Establishment of Long Term Monitoring Programme for Tswalu Kalahari Reserve

19 May 2016
19 May 2016

~ Article by Sam Jack and Wataru Tokura (May 2016)

Tswalu Kalahari Reserve is situated north-east of Upington and west of Kuruman in the Northern Cape Province. Bought in 1998 and established by the well-known Oppenheimer family in 2014 as a Nature Reserve, it has the distinction of being the largest privately owned game reserve in South Africa at over 110 000 ha. This already considerable size has recently been further supplemented by the addition of four adjoining farms to the south. The vegetation within the reserve is broadly classified as arid savanna, which can be further subdivided into five distinct vegetation types. The drier western portion of the reserve is typified by semi-stable dunes and sparse duneveld while the more mesic eastern region is more mountainous, forming the northern limit of the Korranaberg, and being home to a denser vegetation component. The 25 000 ha north-eastern section is fenced off from the rest of the reserve to form a “predator camp” – essentially a large area in which lions roam. The remainder of the reserve is currently lion free.

Typical Olifantshoek Plains Thornveld landscape within the eastern part of Tswalu.

Tswalu has an active and ongoing scientific research programme, which Plant Conservation Unit (PCU) and Conservation Biology Masters student Wataru Tokura contributed to last year in a study on vegetation classification using NDVI and identification of degraded areas in the reserve. (The thesis was recently awarded a distinction!) Efforts to monitor the vegetation, both in terms of establishing a historical baseline and monitoring change have, however, been slow to get off the ground. This is a concern for several reasons, not least of which are because veld condition is so closely tied to animal condition, because the apex predator is absent from the largest portion of the reserve, and because vegetation structure has been shown to be changing in other parts of the country with implications for stocking rates and the appropriate ratio of grazers to browsers.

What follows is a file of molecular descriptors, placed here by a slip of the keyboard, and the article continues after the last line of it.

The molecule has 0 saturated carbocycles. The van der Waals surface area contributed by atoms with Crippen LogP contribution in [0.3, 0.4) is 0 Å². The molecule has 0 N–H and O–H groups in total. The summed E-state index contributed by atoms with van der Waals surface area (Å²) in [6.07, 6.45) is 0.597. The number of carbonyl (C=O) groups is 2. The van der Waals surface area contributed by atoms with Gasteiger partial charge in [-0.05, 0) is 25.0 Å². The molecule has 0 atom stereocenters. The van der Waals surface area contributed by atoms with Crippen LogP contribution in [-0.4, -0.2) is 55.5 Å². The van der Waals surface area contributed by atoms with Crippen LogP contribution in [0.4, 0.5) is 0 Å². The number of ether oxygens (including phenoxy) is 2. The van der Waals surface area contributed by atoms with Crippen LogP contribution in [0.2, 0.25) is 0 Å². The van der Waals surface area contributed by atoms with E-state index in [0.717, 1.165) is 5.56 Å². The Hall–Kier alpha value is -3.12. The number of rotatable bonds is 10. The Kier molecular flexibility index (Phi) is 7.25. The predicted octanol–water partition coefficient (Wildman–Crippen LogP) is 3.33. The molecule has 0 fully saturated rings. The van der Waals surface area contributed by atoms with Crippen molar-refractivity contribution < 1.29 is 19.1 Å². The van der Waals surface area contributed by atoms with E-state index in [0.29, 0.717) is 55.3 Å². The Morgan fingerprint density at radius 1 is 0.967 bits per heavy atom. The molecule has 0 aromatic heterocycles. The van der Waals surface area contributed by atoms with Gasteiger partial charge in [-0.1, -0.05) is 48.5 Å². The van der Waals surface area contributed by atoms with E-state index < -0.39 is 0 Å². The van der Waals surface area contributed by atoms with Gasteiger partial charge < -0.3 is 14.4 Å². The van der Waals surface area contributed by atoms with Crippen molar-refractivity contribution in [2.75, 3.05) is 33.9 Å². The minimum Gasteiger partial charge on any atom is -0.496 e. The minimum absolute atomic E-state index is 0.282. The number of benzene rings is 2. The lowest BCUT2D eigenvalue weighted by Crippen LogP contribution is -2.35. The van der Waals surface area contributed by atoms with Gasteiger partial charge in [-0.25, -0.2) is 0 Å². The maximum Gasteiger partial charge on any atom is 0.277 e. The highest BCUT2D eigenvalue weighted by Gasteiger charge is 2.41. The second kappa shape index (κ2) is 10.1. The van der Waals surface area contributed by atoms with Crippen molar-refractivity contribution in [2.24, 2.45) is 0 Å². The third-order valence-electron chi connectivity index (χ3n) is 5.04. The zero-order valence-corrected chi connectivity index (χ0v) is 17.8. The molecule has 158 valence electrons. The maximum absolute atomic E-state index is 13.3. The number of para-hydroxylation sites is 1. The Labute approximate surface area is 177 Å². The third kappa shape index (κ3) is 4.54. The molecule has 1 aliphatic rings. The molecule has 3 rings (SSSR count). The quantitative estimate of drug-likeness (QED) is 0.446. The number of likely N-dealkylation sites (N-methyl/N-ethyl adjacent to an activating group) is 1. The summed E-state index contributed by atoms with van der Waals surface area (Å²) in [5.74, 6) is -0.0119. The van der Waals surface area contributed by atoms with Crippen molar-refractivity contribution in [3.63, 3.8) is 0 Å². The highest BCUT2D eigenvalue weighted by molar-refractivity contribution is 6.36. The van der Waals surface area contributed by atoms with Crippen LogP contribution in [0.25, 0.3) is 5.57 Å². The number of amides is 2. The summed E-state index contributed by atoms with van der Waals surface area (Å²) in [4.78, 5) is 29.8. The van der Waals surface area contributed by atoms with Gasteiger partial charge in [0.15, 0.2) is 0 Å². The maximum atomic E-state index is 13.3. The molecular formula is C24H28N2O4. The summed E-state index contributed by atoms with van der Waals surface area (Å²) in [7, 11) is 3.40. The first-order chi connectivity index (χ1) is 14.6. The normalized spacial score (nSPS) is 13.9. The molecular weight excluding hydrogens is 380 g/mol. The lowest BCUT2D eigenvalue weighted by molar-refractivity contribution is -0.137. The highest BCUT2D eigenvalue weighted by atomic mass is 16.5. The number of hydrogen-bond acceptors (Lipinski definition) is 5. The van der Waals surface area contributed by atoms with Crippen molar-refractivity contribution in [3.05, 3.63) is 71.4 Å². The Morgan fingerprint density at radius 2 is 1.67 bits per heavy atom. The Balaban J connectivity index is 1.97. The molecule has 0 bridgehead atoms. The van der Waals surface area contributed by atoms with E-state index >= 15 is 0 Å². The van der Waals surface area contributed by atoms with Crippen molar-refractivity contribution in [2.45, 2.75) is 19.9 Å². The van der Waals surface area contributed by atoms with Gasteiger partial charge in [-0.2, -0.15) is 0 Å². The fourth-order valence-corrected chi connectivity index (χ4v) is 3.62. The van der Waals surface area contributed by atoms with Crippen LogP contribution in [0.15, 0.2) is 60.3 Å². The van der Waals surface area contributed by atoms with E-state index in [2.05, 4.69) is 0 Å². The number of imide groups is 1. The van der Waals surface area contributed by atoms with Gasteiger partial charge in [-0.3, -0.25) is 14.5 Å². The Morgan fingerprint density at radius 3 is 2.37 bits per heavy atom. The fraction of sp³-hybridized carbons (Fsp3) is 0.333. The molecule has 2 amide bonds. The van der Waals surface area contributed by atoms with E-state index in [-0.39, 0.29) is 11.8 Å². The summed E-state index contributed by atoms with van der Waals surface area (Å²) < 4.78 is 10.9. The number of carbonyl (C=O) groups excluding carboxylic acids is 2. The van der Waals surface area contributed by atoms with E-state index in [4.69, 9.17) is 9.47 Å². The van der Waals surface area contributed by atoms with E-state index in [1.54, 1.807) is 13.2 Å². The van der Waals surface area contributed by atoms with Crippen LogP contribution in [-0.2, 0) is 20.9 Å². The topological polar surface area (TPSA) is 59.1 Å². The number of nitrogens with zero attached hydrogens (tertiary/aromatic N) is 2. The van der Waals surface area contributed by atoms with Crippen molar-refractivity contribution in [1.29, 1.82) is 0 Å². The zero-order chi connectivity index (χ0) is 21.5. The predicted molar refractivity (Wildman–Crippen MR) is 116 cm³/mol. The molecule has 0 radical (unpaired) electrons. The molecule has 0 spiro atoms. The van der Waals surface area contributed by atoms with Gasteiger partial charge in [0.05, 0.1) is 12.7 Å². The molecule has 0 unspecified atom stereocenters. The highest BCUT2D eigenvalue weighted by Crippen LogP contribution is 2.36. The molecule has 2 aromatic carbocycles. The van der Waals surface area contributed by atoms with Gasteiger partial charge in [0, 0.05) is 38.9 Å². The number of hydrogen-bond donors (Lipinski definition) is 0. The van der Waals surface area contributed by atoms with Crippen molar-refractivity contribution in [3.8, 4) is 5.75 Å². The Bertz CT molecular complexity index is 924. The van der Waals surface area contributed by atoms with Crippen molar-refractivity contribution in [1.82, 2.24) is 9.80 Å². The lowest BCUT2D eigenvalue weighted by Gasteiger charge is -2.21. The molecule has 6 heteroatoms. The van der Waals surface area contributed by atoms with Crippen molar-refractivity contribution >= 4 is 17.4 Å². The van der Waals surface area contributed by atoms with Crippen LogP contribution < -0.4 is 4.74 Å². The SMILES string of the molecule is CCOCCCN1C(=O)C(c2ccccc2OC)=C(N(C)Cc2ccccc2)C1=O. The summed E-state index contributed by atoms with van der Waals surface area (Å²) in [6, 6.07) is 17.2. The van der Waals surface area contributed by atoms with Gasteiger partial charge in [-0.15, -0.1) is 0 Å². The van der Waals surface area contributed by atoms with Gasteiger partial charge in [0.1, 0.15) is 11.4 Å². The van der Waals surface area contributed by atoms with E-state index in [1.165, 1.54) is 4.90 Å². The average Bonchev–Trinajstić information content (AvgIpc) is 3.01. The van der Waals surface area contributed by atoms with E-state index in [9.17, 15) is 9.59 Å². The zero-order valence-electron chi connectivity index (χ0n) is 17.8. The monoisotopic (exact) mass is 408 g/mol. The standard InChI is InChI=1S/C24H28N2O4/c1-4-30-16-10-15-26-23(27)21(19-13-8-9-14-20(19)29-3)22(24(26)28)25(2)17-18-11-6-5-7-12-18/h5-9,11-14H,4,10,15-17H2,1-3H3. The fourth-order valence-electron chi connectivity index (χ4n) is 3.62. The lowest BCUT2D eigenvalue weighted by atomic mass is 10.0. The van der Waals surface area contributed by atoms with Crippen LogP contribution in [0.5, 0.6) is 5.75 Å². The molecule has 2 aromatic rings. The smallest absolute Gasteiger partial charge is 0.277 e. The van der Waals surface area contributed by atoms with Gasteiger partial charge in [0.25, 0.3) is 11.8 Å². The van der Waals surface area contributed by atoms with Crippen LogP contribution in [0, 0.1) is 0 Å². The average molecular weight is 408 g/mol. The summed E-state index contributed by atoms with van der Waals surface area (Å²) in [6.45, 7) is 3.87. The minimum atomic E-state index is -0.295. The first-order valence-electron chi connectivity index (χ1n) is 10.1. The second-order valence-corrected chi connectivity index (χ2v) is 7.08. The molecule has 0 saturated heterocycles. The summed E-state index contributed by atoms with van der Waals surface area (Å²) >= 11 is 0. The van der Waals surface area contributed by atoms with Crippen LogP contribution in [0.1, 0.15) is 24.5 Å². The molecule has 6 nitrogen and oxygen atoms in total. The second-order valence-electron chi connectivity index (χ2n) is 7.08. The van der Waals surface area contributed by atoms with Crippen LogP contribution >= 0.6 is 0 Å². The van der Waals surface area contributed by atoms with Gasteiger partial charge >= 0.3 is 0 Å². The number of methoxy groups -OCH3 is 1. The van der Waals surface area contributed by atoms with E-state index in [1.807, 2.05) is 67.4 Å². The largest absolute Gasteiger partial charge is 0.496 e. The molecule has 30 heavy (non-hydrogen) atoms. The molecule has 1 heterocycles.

Thankfully this situation has changed with the recent establishment of the first phase of a long term vegetation monitoring programme. Led by Mrs Tania Anderson, the monitoring programme aims to document vegetation cover, structure, diversity and dominance through a fixed point photographic record and via transect based sampling. Each year will see Tania survey one of the five vegetation types, meaning that data for each vegetation type will be collected on a 5-year cycle.

Fixed point photographs were taken from a tripod on raised locations on mountain slopes. The photo-point was GPSed and cairned.

Early May saw PCU members Sam Jack and Wataru Tokura join Tania in Tswalu to help her establish the sampling protocol. During the course of a week they managed to sample 10 sites within the Olifantshoek Plains Thornveld vegetation type – arguably the most difficult veg type to work in as it is often dominated by the thorny Senegalia mellifera. More importantly, it is also the veg type experiencing the most change due to bush encroachment.

Devils claw (Harpagophytum procumbens) (left) and Babiana sp. (right) were two of the more unusual species identified while sampling along the transect.

The week of fieldwork was a great success with Sam and Wataru learning a great deal from Tania about the vegetation (Tania is an excellent botanist and has produced a field guide to the common species in the reserve), while Tania was able to pick up some tips on how to set up the photo-stations and lay out the transects. All in all a mutually beneficial and very enjoyable experience!

There was even time to join in on some of the other research happening at Tswalu. Here Sam, Wataru and Anelle pose with pygmy falcons caught in order to be measured before release.